A recent article in by Jeremy Hance highlights the ongoing controversies that have plagued environmentalism for over half a century. The question should not be 'old conservation' (based on intrinsic value and protected areas) vs 'new conservation (addressing drivers and other loosely defined interventions). "Environmental Response Services" should not be a binary choice. The ecological world is wonderfully complex, the threats are diverse, and the set of solutions should be appropriately robust. The fact is, EMS services are prepared to respond not only to cardiac events, but rather a dizzying array of emergencies. Environmentalists should be equally as prepared.

There is, possibly, a silver lining. In recent years a few spectacular examples have emerged of a more nuanced approach to environmentalism that will, literally, make all the difference in the world. Some of those examples come from traditional conservation actors. For example, in the Great Lakes region, The Nature Conservancy has been experimenting with "Precision Conservation" where they work with the folks who show up to conservation meetings, but more importantly, they work with the folks who do not show up to the meetings. Environmental Investigation Agency uses a little known environmental law called the Lacey Act with amazing precision to tackle environmental degradation around the world. It is the equivalent of doing brain surgery with a laser as opposed to a sword. Oceana's Global Fishing Watch program remotely monitors illegal fishing vessels and has tremendous potential to reduce illegal, unregulated and unreported fishing. The Ocean Conservancy is tackling what is likely one of the century's most devastating environmental catastrophes, ocean plastic pollution, by using a detailed analysis of waste management infrastructure to help build an innovative partnerships to stem inputs. There are also some new, if unlikely players at the conservation table. Heifer International, a development organization, provides livelihoods for poor people including those living in ecologically vulnerable areas, thereby reducing reliance of communities on natural resources. Freedom Fund recognizes that human trafficking and environmental degradation are linked and is working to solve both issues at once in part because the issues are so intimately interconnected. The trick for environmentalists is to find these successes, learn when and why they are successful, and coordinate the deployment of them.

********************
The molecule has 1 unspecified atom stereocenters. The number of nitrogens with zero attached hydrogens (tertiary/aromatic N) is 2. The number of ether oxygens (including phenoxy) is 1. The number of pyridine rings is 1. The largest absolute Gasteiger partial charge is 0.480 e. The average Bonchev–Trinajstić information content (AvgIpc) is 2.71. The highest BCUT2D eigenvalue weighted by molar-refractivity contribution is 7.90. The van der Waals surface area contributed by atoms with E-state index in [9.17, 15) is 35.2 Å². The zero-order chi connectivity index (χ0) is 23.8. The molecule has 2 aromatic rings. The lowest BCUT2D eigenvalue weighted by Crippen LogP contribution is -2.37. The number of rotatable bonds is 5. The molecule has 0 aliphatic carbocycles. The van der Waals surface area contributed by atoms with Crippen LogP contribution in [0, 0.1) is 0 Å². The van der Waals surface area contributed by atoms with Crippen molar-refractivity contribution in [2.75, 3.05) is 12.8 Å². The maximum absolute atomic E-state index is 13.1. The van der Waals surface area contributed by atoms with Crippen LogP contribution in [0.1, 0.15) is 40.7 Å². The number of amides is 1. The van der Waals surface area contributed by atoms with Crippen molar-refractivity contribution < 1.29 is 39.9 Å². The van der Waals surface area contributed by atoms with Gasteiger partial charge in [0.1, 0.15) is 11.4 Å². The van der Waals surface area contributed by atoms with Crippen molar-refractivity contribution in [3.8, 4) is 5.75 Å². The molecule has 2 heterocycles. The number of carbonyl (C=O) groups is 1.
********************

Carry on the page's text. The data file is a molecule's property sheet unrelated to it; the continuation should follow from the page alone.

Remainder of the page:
I recently asked one of the world's foremost EMS experts the secret of creating a response system that can be anywhere in 3 minutes or less to save someone from something. He said "success of EMS teams is dependent on a variety of factors. First and foremost they must be alert, ready, and available to respond to the real situation, not the perceived situation." That sentence is loaded with lessons for environmentalists. Why do I find this analogy so fascinating? Here is the thing. In the US alone, EMS teams respond to and are responsible for ensuring that nearly 40 million individuals are safe. Similarly, environmentalists and conservationists are responsible for ensuring the safety of species, habitats and ecosystems. These biological systems are intrinsically important and, collectively, keep nearly 7.1 billion people alive. Moving our big, cumbersome flagship organizations into speedy, nimble ambulances that have a faster rate of response, improved diagnostics, are able to learn as they go, are able to coordinate with others, and are ready to respond to any and every catastrophe.... that is how we will keep the heart of the planet beating.